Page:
Sunday market in summer capital, Srinagar, extends from Regal Chowk in Lal Chowk up to Tourist Reception Centre this winter is witnessing fall in sales.
The market opens early dawn every Sunday and closes while Muezzin has almost completed his Maghrib prayers’ call.
This market has over the years saw boom as people from Kashmir parts throng it for low cost clothes, blankets, quilts, and other household items.
However, the traders engaged in this trade are not happy with the weather this winter has experienced.
“The market is all time low as the stock we had procured for winter is still lying in the go-downs,” Nisar Ahmad, a jacket seller said. “People from nook and corner of valley used to buy different products of their needs in winters but sales are yet to grow this time.”
It is January and Sun is shining as if it is April! A week from now, Chilai Kalan (the harshest period of winter in Kashmir) will come to end but snow is nowhere. “Tourists would add to the sales but this year, like Kashmiris, they too are not interested in buying winter clothing as weather remains unchanged,” he added.
The Meteorological department said that snow shall not fall, at least, in January. “Day temperatures are as good as those in May,” a buyer said.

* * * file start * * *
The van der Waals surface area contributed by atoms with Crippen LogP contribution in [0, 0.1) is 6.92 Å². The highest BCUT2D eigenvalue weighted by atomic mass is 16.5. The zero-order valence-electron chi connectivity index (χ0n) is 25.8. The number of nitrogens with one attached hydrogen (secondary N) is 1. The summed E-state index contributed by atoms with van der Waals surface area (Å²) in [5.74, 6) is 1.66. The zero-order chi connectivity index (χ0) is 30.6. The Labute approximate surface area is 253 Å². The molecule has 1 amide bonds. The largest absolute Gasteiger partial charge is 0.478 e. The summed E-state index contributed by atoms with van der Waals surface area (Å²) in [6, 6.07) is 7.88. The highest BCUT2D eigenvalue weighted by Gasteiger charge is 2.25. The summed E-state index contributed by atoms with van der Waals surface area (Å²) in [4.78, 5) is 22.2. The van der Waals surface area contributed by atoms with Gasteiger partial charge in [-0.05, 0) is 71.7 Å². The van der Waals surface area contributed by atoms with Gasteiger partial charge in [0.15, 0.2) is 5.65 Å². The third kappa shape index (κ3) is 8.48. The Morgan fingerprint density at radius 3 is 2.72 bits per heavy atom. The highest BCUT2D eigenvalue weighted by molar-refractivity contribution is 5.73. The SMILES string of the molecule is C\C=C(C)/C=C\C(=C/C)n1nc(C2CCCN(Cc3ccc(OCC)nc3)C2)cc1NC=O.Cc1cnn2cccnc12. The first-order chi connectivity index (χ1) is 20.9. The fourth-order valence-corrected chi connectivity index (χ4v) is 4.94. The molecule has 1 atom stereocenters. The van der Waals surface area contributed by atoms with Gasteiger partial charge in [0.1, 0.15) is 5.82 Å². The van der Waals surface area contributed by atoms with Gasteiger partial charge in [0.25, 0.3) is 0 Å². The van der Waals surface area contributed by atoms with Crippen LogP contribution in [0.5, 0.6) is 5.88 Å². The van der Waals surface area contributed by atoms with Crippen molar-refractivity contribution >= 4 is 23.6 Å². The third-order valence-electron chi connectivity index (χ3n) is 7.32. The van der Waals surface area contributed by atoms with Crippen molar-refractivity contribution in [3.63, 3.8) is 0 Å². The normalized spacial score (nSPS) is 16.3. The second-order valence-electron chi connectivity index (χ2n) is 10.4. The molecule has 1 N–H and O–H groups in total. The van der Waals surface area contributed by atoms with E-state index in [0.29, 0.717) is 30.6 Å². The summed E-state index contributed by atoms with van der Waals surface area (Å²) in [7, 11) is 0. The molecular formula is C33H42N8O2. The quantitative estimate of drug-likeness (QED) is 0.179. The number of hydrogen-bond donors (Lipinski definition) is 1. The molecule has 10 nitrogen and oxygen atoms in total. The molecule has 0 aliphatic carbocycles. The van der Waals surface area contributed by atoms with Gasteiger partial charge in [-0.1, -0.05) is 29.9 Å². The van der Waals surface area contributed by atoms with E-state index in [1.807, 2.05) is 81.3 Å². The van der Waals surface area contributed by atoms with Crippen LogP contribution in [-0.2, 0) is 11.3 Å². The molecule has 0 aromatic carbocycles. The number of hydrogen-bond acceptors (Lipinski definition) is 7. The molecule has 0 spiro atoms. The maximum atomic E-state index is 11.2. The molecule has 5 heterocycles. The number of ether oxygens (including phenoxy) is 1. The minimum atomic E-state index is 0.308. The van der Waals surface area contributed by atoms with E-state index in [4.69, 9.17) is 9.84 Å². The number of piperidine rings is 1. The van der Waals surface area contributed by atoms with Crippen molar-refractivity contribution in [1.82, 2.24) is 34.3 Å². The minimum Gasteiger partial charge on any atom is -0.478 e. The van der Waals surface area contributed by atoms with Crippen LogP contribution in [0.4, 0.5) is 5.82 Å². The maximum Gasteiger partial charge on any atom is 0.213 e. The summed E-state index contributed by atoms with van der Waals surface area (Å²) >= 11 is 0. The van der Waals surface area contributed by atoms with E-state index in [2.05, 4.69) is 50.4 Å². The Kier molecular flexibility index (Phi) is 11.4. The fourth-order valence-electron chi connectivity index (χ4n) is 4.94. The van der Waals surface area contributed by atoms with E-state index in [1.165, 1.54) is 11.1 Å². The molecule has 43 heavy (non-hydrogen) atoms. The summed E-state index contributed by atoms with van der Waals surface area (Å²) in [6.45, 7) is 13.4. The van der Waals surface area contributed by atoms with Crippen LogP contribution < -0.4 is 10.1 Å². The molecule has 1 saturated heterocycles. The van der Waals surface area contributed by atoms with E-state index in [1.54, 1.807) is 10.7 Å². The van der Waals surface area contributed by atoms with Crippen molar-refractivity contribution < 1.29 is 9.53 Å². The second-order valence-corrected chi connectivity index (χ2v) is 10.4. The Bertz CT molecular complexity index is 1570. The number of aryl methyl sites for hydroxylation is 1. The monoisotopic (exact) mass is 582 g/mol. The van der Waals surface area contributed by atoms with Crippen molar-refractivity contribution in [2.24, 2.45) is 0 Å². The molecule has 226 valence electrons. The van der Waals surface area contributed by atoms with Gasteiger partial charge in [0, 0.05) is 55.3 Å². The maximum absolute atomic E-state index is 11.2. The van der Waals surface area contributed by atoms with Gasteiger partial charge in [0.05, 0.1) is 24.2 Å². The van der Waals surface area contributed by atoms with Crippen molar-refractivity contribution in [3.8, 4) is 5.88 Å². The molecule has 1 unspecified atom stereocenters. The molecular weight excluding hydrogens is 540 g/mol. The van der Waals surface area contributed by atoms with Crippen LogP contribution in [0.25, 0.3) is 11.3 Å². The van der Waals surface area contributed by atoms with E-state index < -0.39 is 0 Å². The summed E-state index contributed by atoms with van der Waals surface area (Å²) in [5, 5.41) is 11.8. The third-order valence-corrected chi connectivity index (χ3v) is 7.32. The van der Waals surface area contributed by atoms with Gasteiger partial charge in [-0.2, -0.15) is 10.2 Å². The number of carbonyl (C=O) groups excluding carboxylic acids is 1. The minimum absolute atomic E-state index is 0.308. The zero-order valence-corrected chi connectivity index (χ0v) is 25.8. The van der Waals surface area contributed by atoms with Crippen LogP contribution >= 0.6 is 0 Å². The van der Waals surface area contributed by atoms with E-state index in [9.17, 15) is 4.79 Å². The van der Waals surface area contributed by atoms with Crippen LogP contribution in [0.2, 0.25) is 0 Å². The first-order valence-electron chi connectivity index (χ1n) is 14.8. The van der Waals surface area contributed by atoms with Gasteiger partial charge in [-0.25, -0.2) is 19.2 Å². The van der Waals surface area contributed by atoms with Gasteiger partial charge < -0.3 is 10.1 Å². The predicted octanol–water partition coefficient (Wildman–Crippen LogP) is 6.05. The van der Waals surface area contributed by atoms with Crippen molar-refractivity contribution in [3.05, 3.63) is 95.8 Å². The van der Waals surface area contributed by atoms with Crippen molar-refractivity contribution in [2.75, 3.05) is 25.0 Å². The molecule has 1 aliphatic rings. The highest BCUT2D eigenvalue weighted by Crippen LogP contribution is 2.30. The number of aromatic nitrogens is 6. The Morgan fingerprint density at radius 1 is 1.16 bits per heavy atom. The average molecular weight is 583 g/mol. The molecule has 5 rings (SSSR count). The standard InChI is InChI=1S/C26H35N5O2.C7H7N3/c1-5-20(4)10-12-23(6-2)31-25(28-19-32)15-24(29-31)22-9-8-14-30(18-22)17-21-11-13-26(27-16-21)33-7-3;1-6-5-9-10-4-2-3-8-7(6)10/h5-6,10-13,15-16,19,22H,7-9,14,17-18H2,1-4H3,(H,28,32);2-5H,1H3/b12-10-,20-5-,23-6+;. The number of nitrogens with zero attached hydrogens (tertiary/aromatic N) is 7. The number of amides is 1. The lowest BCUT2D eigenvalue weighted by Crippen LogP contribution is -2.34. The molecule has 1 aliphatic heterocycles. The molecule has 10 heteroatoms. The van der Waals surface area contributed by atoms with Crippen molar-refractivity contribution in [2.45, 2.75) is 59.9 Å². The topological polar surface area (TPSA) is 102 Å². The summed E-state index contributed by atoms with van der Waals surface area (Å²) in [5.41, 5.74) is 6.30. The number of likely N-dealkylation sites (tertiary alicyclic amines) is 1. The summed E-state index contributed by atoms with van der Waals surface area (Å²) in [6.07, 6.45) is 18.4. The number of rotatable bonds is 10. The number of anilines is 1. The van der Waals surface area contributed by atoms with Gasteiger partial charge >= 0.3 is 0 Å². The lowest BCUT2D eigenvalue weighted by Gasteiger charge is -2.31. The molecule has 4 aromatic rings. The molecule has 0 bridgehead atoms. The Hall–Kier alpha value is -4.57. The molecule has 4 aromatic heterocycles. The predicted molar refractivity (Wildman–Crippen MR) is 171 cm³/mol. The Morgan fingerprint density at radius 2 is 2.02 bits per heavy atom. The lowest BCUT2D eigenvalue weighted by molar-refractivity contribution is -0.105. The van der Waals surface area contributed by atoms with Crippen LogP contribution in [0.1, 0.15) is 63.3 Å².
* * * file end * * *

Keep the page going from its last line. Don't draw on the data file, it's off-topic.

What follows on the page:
Manzoor Ahmad, who is busy showing different colours of jacket to one of his customer near Polo View where water levels rose to 25 feet in 2014 floods, said, “Kashmir is yet to recover from September deluge.” “People are cautious,” he asserts, “why should they buy what is not required yet. They are saving money!”
Kashmir was hit by worst floods century’s floods in 2014 September devastating the economy followed by the winter when economic activity remains low in valley. Srinagar was the major hit and water remained standstill for over a week. Businesses started very low and yet are recovering.
“If there would be snow in Kashmir this time, the tourists as well as locals will be buying all variety of products used during such times but people are in dilemma whether to buy the products or not,” said Manzoor Ahmad, another trader.
More so, the traders said that prices are rising and “because there is no government in place who will regulate it”. “There is no regulation of the prices of commodities from government side which is the main reason behind the loss of in our sales,” he added.
“We have taken stocked lots of products from our suppliers and they don’t accept such problems we are facing,” Sajad, who sells long over coats, said, “we have pay them so we are selling the products at deficit rates.”
(Shafat Magray is an intern with Kashmir Life.)